7eventy 5ive (2007)

A group of young children play a game involving prank phone calls one night whilst their parents are throwing a party in the next room. The game simply involves picking a phone number at random, calling it and keeping the person on the other end of the line for a total of seventy five seconds. Everything is going well until one of the children picks the wrong number; the recipient of this call doesn’t take kindly to their intrusion on his life and he vows revenge. Later that night, as the children sleep, an axe-wielding madman breaks into the house and violently murders each and every one of their parents. Fast forward ten years and two of the now college-aged kids are still playing the game with their new friends, one of whom is hosting a party at his parents vast estate. It isn’t long before their fun is interrupted yet again as several of the group end up dead and their past starts to catch up with them. Rutger Hauer is the cop who attempts to put the pieces of the puzzle together and warn the remaining survivors before it’s too late.

Brian Hooks wrote, directed and starred in 7eventy 5ive so it was clearly a project that was dear to his heart. Unfortunately, no matter how much he dedicated to the making of it, it’s massively formulaic and while it dishes up blood and guts by the bucketful, there are no scares here.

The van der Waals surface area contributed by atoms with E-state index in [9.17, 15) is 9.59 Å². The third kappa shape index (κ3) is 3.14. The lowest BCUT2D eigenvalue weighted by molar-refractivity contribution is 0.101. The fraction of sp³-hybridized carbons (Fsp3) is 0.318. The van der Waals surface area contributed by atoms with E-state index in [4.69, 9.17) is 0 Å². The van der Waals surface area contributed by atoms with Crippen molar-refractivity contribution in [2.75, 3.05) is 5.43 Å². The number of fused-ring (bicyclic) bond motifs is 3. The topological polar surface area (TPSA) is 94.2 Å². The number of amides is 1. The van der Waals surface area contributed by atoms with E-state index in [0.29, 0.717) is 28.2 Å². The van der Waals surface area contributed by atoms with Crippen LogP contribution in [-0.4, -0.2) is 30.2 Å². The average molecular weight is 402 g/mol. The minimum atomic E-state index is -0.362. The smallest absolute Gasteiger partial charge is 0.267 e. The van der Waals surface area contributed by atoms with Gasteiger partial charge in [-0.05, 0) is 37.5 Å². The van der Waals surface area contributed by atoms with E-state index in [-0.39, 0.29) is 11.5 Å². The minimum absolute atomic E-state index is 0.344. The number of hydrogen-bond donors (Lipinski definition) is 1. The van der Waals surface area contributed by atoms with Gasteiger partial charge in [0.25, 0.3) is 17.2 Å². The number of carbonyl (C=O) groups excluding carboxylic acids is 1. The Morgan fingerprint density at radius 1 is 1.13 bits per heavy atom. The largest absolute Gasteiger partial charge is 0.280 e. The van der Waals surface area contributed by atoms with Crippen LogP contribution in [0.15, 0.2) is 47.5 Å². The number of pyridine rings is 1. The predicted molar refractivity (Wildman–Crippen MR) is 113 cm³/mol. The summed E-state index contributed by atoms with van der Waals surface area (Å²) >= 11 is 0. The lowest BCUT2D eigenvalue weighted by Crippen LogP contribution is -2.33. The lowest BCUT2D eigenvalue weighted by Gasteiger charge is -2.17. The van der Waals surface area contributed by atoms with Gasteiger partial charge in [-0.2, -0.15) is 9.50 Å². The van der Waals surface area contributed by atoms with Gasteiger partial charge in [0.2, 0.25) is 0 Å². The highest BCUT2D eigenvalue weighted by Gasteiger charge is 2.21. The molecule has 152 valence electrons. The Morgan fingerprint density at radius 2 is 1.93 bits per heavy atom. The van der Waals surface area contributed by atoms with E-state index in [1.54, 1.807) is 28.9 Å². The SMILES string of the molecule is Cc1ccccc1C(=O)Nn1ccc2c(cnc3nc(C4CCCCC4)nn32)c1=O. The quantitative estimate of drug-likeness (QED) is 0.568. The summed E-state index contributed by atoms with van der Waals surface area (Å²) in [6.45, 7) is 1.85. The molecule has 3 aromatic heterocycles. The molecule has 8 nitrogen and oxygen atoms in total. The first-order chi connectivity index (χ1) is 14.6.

Most of the characters are thoroughly loathsome, look far too old to still be in College and the only person amongst the cast who’s worth rooting for is Hauer but even his character is sadly under-developed and criminally under-used. Almost all of the primary characters are entirely two-dimensional and lack any real depth. Special mention has to go to the bordering-on-offensively exaggerated gay man (who is mercifully but inexplicably absent from half the movie) and the obnoxious white dude who insists on talking like some kind of retarded rapper (his irritating and vaguely racist mannerisms later turn out to be a rather transparent plot device).

There are about as many things that don’t make sense in 7eventy 5ive as there are things that do. Some characters are neglected for large sections of the film and by the time they re-appeared, I’d all but forgotten all about them. The usual ‘oh damn, no phone signal’ line is present but bizarrely when one character receives a text message and therefore clearly has phone service, none of them think to call 911 which makes it all a little baffling.

One thing that I can’t really fault 7eventy 5ive for is the extent to which it embraced the B-movie philosophy; there are a whole heap of deaths and most of them are blood-soaked and brutal. The effects aren’t quite up to scratch but still manage to get an ‘A’ for effort. As far as slasher movies go, 7eventy 5ive wasn’t a horrible experience but regrettably, its glaringly obvious plot twist, plethora of plot-holes and bland characterisation do affect proceedings.

Rating: ★★★★☆☆☆☆☆☆

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